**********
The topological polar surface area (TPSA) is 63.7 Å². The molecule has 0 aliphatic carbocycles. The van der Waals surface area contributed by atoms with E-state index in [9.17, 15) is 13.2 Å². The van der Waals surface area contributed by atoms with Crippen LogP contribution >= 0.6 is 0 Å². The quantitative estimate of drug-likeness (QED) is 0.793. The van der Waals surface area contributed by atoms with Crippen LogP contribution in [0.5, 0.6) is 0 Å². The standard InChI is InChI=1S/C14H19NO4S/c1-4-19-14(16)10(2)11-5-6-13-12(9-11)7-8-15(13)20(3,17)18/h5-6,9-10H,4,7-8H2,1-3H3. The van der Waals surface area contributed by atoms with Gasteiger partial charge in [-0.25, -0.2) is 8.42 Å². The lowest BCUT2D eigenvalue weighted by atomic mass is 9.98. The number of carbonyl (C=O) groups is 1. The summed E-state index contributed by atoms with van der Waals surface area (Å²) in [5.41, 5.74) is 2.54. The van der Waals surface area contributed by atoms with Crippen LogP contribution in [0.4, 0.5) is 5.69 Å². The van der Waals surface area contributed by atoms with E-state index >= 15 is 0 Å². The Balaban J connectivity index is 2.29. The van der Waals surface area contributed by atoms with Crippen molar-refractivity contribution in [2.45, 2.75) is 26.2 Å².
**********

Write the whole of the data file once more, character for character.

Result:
The topological polar surface area (TPSA) is 63.7 Å². The molecule has 0 aliphatic carbocycles. The van der Waals surface area contributed by atoms with E-state index in [9.17, 15) is 13.2 Å². The van der Waals surface area contributed by atoms with Crippen LogP contribution >= 0.6 is 0 Å². The quantitative estimate of drug-likeness (QED) is 0.793. The van der Waals surface area contributed by atoms with Crippen LogP contribution in [0.5, 0.6) is 0 Å². The standard InChI is InChI=1S/C14H19NO4S/c1-4-19-14(16)10(2)11-5-6-13-12(9-11)7-8-15(13)20(3,17)18/h5-6,9-10H,4,7-8H2,1-3H3. The van der Waals surface area contributed by atoms with Gasteiger partial charge in [-0.25, -0.2) is 8.42 Å². The lowest BCUT2D eigenvalue weighted by atomic mass is 9.98. The number of carbonyl (C=O) groups is 1. The summed E-state index contributed by atoms with van der Waals surface area (Å²) in [5.41, 5.74) is 2.54. The van der Waals surface area contributed by atoms with Crippen LogP contribution in [0.4, 0.5) is 5.69 Å². The van der Waals surface area contributed by atoms with E-state index >= 15 is 0 Å². The Balaban J connectivity index is 2.29. The van der Waals surface area contributed by atoms with Crippen molar-refractivity contribution in [2.45, 2.75) is 26.2 Å².